“Is There a Future for Catholic School Unions in the United States?” by Bob Baker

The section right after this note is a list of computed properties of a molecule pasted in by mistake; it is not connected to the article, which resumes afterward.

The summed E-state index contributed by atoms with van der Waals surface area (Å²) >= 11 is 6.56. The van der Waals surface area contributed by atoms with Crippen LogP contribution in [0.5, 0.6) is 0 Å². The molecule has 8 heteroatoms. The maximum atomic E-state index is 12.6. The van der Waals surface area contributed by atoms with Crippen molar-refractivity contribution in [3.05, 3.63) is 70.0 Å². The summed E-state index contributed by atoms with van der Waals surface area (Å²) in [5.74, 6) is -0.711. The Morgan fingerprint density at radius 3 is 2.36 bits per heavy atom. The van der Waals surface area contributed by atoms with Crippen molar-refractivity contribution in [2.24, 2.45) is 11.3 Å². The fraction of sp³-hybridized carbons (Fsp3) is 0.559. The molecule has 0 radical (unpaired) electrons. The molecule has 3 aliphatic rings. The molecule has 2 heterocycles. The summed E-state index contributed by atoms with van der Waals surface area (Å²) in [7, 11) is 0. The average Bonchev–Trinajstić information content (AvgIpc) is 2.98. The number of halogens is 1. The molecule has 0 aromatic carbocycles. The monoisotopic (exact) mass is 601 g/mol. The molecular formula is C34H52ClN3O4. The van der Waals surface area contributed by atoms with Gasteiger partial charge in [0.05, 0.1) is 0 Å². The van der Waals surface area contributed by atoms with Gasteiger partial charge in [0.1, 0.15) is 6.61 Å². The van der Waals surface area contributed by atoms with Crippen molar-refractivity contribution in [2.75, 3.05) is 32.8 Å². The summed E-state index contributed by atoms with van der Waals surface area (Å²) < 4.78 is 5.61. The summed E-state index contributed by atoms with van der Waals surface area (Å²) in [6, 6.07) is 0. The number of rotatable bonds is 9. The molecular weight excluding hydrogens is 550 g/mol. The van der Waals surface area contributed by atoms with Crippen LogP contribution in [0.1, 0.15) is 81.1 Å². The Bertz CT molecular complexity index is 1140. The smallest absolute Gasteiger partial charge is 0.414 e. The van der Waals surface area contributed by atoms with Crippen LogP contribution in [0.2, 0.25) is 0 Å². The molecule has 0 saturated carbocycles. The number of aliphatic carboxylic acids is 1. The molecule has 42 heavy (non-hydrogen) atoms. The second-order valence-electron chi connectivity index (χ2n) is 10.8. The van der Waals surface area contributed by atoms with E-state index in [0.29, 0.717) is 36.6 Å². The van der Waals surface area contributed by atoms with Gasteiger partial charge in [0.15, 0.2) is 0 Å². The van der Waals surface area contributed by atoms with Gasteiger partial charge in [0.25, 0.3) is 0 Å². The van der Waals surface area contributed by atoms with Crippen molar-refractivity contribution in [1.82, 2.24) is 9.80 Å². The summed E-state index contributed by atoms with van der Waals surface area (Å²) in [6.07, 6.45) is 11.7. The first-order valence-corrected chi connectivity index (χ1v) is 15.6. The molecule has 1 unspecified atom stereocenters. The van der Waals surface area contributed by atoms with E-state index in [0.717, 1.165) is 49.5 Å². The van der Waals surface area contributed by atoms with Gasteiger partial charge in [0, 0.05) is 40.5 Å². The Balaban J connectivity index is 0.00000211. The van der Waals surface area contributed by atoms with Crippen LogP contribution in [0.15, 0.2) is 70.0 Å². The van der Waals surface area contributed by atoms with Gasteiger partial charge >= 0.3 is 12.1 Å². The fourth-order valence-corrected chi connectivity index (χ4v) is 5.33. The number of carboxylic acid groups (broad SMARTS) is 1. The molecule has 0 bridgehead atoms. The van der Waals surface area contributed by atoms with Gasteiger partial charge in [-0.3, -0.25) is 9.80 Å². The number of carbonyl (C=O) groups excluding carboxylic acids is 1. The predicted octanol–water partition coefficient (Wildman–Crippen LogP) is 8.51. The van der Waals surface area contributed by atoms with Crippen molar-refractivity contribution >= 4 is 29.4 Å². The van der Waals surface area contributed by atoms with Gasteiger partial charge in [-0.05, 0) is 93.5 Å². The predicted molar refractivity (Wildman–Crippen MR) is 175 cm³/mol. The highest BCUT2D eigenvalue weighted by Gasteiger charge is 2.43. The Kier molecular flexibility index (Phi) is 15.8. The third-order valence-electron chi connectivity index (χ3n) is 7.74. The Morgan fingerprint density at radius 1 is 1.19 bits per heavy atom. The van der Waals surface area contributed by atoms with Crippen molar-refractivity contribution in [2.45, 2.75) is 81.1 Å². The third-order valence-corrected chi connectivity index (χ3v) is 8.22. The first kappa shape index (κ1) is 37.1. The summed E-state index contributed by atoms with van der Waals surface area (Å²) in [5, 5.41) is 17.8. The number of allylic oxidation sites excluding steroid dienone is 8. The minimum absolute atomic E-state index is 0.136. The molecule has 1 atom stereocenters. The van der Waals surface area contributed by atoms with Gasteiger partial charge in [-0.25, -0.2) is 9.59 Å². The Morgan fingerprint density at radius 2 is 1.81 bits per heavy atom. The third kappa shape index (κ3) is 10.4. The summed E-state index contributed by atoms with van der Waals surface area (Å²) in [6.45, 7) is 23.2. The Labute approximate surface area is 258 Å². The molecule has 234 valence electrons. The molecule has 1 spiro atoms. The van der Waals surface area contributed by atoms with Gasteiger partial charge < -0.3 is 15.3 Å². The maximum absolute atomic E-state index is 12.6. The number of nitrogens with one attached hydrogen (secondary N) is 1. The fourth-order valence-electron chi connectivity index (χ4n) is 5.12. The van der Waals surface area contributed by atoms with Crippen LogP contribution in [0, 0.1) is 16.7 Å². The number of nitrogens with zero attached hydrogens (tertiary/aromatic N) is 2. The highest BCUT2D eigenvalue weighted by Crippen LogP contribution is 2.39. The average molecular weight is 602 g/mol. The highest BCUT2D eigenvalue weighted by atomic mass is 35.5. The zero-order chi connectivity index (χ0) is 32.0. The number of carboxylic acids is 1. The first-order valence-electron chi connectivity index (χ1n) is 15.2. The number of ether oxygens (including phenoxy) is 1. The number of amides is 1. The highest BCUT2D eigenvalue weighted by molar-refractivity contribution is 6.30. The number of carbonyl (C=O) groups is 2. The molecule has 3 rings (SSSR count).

Forward Catholic school teachers work far more hours than their public school counterparts and are not usually recompensed. Their base pay is generally around 80% of their counterparts and can be much lower and their benefits are almost always less and sometimes they don’t exist at all. Through the years of being a Catholic school teacher, I have seen, heard and experienced how dedicated Catholic school teachers most are, but I’ve also witnessed the machinations of some that are inimical to the true concept of Catholic education. I have seen those in authority wield their power to justify their own positions and deliberately belittle and even oust those who are not in agreement with them from not only their jobs but from teaching, as well. Our profession has lost and is losing many teachers due to the heavy-handedness that is allowed to exist in many (arch-) dioceses. The problem is that there is no real recourse; the deck is stacked against the individual teacher by the principal, pastor (for grades K-8) and/or the diocesan education office. Unions. This one word evokes an ethereal, almost universal, reaction that most in American society associate with it. Ironically, most of the bishops and their diocesan offices also find the word repugnant – but most either don’t know or have conveniently forgotten that every pope since Leo XIII has stated or written of the right of employees to have unions, without excepting Catholic organizations (including diocesan workers)! The Church makes great noise about social justice issues, but seems all too reticent to bring attention to itself in this area. It is one thing to put forth the notion that it’s a calling, vocation or ministry, but quite another when you ask others to live from paycheck to paycheck and suffer through a hierarchal system that is immune to change. full commentary »